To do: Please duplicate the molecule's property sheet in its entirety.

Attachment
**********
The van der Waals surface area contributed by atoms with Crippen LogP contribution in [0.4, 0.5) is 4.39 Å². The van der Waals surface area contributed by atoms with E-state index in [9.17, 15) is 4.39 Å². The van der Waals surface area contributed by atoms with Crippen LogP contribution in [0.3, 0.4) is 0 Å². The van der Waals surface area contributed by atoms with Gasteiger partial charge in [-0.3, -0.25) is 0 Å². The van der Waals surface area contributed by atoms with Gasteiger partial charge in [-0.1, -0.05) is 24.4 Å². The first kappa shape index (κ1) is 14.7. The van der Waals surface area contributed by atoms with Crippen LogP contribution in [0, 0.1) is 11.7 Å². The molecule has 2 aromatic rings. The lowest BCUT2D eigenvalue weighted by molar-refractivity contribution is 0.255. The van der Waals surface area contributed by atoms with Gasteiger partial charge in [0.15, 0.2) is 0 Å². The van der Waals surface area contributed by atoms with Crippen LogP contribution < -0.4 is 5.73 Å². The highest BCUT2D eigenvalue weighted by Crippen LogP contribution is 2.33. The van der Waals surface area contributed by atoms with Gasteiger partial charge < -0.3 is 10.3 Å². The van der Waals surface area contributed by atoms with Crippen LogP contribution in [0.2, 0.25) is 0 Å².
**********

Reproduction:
The van der Waals surface area contributed by atoms with Crippen LogP contribution in [0.4, 0.5) is 4.39 Å². The van der Waals surface area contributed by atoms with E-state index in [9.17, 15) is 4.39 Å². The van der Waals surface area contributed by atoms with Crippen LogP contribution in [0.3, 0.4) is 0 Å². The van der Waals surface area contributed by atoms with Gasteiger partial charge in [-0.3, -0.25) is 0 Å². The van der Waals surface area contributed by atoms with Gasteiger partial charge in [-0.1, -0.05) is 24.4 Å². The first kappa shape index (κ1) is 14.7. The van der Waals surface area contributed by atoms with Crippen LogP contribution in [0, 0.1) is 11.7 Å². The molecule has 2 aromatic rings. The lowest BCUT2D eigenvalue weighted by molar-refractivity contribution is 0.255. The van der Waals surface area contributed by atoms with Gasteiger partial charge in [0.15, 0.2) is 0 Å². The van der Waals surface area contributed by atoms with Crippen LogP contribution < -0.4 is 5.73 Å². The highest BCUT2D eigenvalue weighted by Crippen LogP contribution is 2.33. The van der Waals surface area contributed by atoms with Gasteiger partial charge < -0.3 is 10.3 Å². The van der Waals surface area contributed by atoms with Crippen LogP contribution in [0.2, 0.25) is 0 Å².